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Abnormal dendritic maturation of developing cortical neurons exposed to corticotropin releasing hormone (CRH): Insights into effects of prenatal adversity?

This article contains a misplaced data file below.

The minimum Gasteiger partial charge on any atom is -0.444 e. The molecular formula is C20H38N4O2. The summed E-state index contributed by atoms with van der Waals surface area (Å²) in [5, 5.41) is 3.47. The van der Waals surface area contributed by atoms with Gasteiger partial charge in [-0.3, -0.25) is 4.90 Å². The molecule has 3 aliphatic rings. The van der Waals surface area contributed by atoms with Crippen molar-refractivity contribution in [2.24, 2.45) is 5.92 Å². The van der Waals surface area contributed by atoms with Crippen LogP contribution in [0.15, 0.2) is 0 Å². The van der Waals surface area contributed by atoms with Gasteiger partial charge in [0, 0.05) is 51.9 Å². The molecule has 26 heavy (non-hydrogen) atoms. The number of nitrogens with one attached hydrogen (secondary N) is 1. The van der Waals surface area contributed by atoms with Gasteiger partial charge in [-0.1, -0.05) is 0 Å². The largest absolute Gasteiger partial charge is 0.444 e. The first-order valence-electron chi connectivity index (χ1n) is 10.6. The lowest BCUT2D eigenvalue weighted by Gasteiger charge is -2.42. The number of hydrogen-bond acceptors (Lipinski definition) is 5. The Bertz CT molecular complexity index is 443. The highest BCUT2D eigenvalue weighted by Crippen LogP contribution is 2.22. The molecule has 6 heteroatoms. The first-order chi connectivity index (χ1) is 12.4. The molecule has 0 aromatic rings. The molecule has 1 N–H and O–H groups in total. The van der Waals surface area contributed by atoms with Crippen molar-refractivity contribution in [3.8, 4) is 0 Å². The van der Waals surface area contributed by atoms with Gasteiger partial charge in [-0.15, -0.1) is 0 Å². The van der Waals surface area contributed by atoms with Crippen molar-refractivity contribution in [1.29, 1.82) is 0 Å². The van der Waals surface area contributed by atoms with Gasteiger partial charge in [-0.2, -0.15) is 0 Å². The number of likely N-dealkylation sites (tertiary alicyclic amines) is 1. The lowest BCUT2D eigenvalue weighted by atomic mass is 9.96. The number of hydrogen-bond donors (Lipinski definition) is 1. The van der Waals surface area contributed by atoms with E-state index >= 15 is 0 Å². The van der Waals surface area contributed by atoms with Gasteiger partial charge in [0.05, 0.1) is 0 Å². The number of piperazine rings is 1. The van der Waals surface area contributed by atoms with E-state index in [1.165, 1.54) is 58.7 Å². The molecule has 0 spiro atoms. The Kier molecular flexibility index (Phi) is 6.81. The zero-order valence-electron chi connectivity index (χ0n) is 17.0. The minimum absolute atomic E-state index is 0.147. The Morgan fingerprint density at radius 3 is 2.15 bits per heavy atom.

Corticotropin releasing hormone (CRH) produced by the hypothalamus initiates the hypothalamic-pituitary-adrenal (HPA) axis, which regulates the body's stress response. CRH levels typically are undetectable in human plasma, but during pregnancy the primate placenta synthesizes and releases large amounts of CRH into both maternal and fetal circulations. Notably, placental CRH synthesis increases in response to maternal stress signals. There is evidence that human fetal exposure to high concentrations of placental CRH is associated with behavioral consequences during infancy and into childhood, however the direct effects on of the peptide on the human brain are unknown. In this study, we used a rodent model to test the plausibility that CRH has direct effects on the developing cortex. Because chronic exposure to CRH reduces dendritic branching in hippocampal neurons, we tested the hypothesis that exposure to CRH would provoke impoverishment of dendritic trees in cortical neurons. This might be reflected in humans as cortical thinning. We grew developing cortical neurons in primary cultures in the presence of graded concentrations of CRH. We then employed Sholl analyses to measure dendritic branching and total dendritic length of treated cells. A seven-day exposure to increasing levels of CRH led to a significant, dose-dependent impoverishment of the branching of pyramidal-like cortical neurons. These results are consistent with the hypothesis that, rather than merely being a marker of prenatal stress, CRH directly decreases dendritic branching. Because dendrites comprise a large portion of cortical volume these findings might underlie reduced cortical thickness and could contribute to the behavioral consequences observed in children exposed to high levels of CRH in utero.

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